I’ve noticed something in the air over the past few years, which seems to be becoming more and more prevalent. It’s the scent of revisionism; the aroma of awareness; the whiff of responsibility, and it’s come in part from the largely global nature of commerce these days. Multinationals are omnipresent and we all support them in some way or another. Me, I had a can of Sprite with my lunch today, I read a newspaper owned by Rupert Murdoch, my mobile phone was made on behalf of Google, and I am typing on a Dell computer that runs Microsoft products.
What I’m noticing, though, is that despite the ever-increasing presence of multinationals – and even just national organisations which seem to have agents on every second street corner – in our lives, people are starting to realise the worth of the small corner store. They are conscious about where their money is going: sure, they want to get value for money, but they are prepared to pay an extra dollar or two in order to keep the profits local. A good example of this is the number of farmers’ markets which keep springing up, around Australia at least. Every second suburb seems to have one every few weeks, where locally grown seasonal produce is sold to eager buyers. Sure, it might be more convenient to buy your fruit and vegetables at the big supermarket down the road, but at least with the farmers’ markets you have more idea about how fresh it is, and you’re helping local producers.
Well, the same goes for books. We all buy books, don’t we? (At least, if you’re reading this, I assume you do.) And it’s probably cheaper to go to Target or Big W or Walmart or whatever your local equivalent is, but wouldn’t you rather your hard-earned money went to a local, independent bookseller rather than whatever company it is that owns Target (or Big W or Walmart)? There are a lot of people for whom this is important, and those are the people I’m reaching out to today.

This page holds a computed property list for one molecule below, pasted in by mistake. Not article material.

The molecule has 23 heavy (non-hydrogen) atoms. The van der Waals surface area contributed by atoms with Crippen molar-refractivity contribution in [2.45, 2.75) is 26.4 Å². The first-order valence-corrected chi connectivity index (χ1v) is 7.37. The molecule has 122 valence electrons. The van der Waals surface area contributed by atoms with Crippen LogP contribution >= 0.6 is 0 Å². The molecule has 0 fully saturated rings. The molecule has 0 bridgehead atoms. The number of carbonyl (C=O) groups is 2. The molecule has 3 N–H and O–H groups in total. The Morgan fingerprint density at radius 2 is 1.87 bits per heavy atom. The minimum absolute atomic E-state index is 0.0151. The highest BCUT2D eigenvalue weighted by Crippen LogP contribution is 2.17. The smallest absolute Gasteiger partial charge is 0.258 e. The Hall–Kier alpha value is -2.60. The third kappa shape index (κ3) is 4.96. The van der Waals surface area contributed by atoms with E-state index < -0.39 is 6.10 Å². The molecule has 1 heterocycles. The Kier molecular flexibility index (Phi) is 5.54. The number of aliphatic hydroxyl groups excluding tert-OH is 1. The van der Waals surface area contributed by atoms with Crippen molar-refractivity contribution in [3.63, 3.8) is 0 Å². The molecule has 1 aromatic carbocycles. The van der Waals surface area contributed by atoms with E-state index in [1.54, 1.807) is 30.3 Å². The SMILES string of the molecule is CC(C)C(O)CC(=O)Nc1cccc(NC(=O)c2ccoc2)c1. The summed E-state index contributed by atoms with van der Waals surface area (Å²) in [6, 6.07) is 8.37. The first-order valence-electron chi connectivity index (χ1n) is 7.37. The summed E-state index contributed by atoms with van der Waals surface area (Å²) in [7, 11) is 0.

Today, we’re going to plug our favourite independent bookseller. No matter where you are in the world, no matter whether you buy all your books from them or just a selection (and I admit I’m guilty of going to Amazon or Target or whatever when I’m looking for something cheap or convenient), today I want you all to link to an independent bookseller who means something to you. Who knows exactly what books they have and where to find them, and can offer recommendations based on what you’ve already selected. Who love the books they sell as much as you love reading them. Who inspire their customers to try new things and don’t mind if you sit down and start reading something off their shelves. And who get an enormous thrill out of seeing a young child empty their piggy bank onto the counter to buy a new book because that’s what they want to spend their savings on. (Be honest. Is the teenager staffing the checkout at your local discount department store going to react like that?) Go on. Give them a plug. Because the more of us who keep shopping at our independent bookstores, the more likely it is they will stay in business to inspire other people.
I’m going to start. My favourite is Imprints Booksellers in Hindley Street in Adelaide, South Australia. They’ve been there forever and they always have exactly what I’m looking for, with a smile and a helping hand if I need it. And seriously, check out the photo on the link. Wouldn’t you love to shop for books there?
I’m also giving a special mention to Annie’s Books on Peregian at Peregian Beach on the Sunshine Coast in Queensland. I met Annie at Writers’ Week last week and her enthusiasm was contagious, and if she runs her shop with anything like that enthusiasm it’s bound to be worth a visit. (And checking out the photos on her website, I’d say she does.)
Right. Your turn. What is your favourite independent bookstore? Come on, don’t be shy. We’re all helping each other, and who knows? You might help someone else find a new favourite. :)